Sunday, October 17, 2010

Writers of the Future

This blog generally focuses on promoting other authors' fiction, but today I hope you'll forgive me a bit of self-promotion.

My story "The Dualist" is a winner of the Writers of the Future contest!

The star-studded judging panel of Tim Powers, K.D. Wentworth, Jerry Pournelle, and Doug Beason picked my story as third-best of the Second Quarter 2010, out of the untold boxes of submissions they get. As one of the top three, "The Dualist" will be in Writers of the Future, Volume XXVII next year, and I will be invited to a week-long writing workshop with Powers, Wentworth, and others.

Appearing in a Writers of the Future anthology is rather a big deal. Past volumes have included early stories by such outstanding writers as Stephen M. Baxter, M. Shayne Bell, Tobias S. Buckell, Mark Budz, Jeff Carlson, Aliette de Bodard, Nicholas DiChario, J.R. Dunn, Nancy Farmer, Marina Fitch, Eric Flint, Karen Joy Fowler, Carl Frederick, Valerie J. Freireich, James Alan Gardner, Carolyn Ives Gilman, Howard V. Hendrix, Jim C. Hines, Nina Kiriki Hoffman, Michael Jasper, Jay Lake, David D. Levine, Ian McHugh, Syne Mitchell, John Moore, Jamil Nasir, Scott Nicholson, Nnedi Okorafor, Michael H. Payne, Tony Pi, Ken Rand, Robert Reed, R. Garcia y Robertson, Bruce Holland Rogers, Patrick Rothfuss, Matthew Rotundo, Diana Rowland, Steven Savile, Ken Scholes, Dean Wesley Smith, Martha Soukup, Jason Stoddard, Eric James Stone, Sarah Totton, Mary Turzillo, K.D. Wentworth, Sean Williams, Dave Wolverton (aka David Farland), Stephen Woodworth, and David Zindell. The list goes on, but I think 50 names is enough to make my point. Of course, the list of former winners who did not go on to a noteworthy writing career is even longer, and I have no particular reason to expect to join the former list rather than the latter, but still . . .

To have something in common with all these amazing writers is a huge thrill. It's also strangely unsettling. I have the impression that many of the writers who enter the Writers of the Future contest are young, energetic people determined to become professional authors. I, on the other hand, am a middle-aged fellow who has never thought seriously of a career in fiction, because I never believed I had the talent. I've never even entered the WOTF contest before, figuring that none of my previous feeble efforts would have a chance.

I have always had an absurd hero-worship of professional authors, and so never dared to think that I could do what they do. But in the past couple years I've had the pleasure of meeting some of the local Colorado writers like Paolo Bacigalupi and Ed Bryant, and as much as I admire their work, they are actually not fifteen feet tall. They are very friendly and interesting people, but do not seem superhuman at all (but then, I haven't checked Paolo's closet for capes). I still don't imagine I have it in me to write quite like Paolo or Ed -- who does? -- but somehow it's feeling less ridiculous to think of at least publishing some stuff in the same field. I am looking forward to this workshop next year more than I can say.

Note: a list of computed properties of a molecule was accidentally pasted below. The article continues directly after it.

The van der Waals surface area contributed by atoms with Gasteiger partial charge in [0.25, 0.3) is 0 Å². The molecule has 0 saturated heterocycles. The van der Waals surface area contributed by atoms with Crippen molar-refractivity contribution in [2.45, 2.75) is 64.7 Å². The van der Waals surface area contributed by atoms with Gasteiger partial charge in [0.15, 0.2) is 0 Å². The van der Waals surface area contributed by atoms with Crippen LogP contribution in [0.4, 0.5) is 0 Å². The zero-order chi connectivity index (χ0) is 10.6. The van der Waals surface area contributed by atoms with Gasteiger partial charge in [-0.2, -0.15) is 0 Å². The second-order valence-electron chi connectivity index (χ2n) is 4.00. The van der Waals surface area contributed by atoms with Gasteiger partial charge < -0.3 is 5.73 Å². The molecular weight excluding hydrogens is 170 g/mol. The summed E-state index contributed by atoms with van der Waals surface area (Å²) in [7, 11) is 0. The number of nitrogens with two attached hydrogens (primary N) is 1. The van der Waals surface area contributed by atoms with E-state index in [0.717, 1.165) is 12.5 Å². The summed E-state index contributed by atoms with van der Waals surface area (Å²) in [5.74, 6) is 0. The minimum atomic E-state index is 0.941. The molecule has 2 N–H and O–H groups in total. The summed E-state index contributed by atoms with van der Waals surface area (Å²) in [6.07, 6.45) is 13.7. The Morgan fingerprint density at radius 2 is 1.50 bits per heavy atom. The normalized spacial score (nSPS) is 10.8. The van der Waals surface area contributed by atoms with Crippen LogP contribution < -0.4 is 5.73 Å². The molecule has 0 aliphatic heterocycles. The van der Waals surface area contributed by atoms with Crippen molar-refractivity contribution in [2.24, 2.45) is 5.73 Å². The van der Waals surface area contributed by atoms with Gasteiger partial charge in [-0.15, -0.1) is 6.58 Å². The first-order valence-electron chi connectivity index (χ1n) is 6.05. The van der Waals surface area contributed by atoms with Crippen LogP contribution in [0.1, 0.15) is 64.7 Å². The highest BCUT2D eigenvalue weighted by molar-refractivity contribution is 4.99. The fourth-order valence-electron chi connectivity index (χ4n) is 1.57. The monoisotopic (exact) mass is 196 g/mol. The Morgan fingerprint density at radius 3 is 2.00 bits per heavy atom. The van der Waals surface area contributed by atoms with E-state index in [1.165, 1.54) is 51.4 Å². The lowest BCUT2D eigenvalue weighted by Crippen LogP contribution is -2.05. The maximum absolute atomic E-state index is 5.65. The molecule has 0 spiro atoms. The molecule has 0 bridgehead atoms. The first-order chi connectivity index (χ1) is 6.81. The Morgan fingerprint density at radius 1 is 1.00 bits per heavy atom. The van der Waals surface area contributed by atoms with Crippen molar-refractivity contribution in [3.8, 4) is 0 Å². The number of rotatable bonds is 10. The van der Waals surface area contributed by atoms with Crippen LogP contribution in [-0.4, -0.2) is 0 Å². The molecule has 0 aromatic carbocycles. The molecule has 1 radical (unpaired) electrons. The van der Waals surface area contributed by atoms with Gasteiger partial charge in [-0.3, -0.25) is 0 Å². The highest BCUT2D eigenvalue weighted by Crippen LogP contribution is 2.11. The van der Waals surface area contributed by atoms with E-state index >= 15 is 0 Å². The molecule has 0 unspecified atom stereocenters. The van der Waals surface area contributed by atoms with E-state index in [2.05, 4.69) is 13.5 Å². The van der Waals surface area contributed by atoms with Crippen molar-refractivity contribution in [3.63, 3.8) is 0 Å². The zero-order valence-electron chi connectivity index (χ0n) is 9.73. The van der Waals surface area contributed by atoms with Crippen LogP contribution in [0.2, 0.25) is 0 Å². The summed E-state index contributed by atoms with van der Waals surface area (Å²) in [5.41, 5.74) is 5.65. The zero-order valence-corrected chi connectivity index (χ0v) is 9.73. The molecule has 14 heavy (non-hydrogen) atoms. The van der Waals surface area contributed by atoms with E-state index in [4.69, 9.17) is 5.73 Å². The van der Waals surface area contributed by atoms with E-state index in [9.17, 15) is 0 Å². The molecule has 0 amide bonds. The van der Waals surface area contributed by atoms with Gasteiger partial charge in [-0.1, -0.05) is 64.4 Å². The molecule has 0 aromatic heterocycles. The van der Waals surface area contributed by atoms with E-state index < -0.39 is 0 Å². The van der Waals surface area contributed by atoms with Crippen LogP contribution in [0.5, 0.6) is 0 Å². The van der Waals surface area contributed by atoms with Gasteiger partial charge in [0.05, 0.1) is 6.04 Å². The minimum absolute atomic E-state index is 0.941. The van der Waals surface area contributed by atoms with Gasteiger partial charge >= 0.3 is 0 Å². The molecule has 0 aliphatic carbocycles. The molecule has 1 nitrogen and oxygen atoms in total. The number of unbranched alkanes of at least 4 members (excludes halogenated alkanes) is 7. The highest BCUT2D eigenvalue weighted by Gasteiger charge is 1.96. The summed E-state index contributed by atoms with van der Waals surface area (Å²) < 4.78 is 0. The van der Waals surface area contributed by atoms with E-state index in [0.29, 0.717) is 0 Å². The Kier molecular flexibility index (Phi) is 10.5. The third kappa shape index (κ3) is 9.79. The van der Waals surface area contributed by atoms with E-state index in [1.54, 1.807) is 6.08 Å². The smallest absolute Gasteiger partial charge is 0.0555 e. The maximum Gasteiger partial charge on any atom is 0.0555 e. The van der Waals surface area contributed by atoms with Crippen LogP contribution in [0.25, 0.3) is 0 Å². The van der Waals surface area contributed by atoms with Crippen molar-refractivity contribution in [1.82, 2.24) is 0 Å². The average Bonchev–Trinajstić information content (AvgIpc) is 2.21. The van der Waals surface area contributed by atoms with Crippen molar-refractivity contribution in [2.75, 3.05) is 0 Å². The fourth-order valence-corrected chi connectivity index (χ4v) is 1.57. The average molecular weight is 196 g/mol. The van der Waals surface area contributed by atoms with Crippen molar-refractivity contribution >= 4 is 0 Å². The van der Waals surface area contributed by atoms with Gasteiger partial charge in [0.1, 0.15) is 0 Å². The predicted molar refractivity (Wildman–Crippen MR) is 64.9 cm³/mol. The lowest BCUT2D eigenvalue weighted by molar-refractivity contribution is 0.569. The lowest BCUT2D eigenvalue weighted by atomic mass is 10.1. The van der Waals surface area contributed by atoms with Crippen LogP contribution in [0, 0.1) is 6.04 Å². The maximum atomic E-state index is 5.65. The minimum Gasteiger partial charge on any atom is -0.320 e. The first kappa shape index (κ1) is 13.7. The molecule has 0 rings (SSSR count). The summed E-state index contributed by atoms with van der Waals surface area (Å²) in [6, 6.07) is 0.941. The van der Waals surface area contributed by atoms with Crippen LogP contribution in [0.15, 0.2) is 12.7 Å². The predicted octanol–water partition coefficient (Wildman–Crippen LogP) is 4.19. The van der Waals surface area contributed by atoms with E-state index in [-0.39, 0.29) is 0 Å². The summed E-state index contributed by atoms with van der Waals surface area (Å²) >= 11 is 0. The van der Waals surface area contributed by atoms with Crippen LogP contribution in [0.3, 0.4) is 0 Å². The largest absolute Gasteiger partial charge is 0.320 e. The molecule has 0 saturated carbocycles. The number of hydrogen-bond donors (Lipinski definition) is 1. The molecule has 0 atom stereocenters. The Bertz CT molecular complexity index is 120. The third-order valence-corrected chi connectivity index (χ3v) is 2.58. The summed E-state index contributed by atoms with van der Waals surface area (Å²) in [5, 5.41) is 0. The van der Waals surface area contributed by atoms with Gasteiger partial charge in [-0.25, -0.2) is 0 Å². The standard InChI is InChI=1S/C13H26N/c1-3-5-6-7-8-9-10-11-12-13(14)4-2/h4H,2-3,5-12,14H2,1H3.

Congratulations to my fellow winners for this quarter, Patty Jansen and Ben Mann (both Australian), and the winners for the first quarter, Brennan Harvey, David D'Amico, and Ryan Harvey (no relation). Good luck to everyone in the third and fourth quarters of the contest. Hope to see you next Spring!


Amy said...


Somehow I seriously doubt that your previous stories were truly that "feeble". You write too well for that.

Aaron Hughes said...

Thanks, Amy! That's kind of you to say, but you haven't read the most feeble ones.

I'll see you at MileHiCon!

Ben Mann said...

Ooh, I discovered your blog Aaron! Congrats again on winning Q2. With the similarity in writing background I'm quite looking forward to the opportunity to chat.

Aaron Hughes said...

Thanks for dropping by, Ben, and congratulations again to you! I'm looking forward to getting together as well.

By the way, this is not really my blog -- it's associated with Fantastic Reviews. I write much of the content, but my fellow Fantastic Reviewer Amy does all the hard work behind the curtain. Most of my posts are story recommendations or posts about old books. There's almost nothing about my own writing, but I couldn't restrain myself from boasting about the contest.

Unknown said...

Wow, good job! I've been following WoTF since the first book was printed. I've always enjoyed new writers as well as Hubbard's old sci fi and fantasy stuff from the 1940s. Have you reviewed the later books?

Aaron Hughes said...

Thanks, Jim, and thanks for dropping by.

I've never reviewed a Writers of the Future anthology, and I probably won't now since it would seem like tooting my own horn, but I reserve the right to do a Story Recommendation of the Week at this blog for any of my fellow winners in the future.

As for Hubbard, I occasionally do "Neglected Masters" reviews for Fantastic Reviews, and Hubbard is one of the writers I expect I'll get to some time. Some of his early science fiction and fantasy is quite good and was influential at the time, even if he is much better remembered now for Dianetics and Scientology.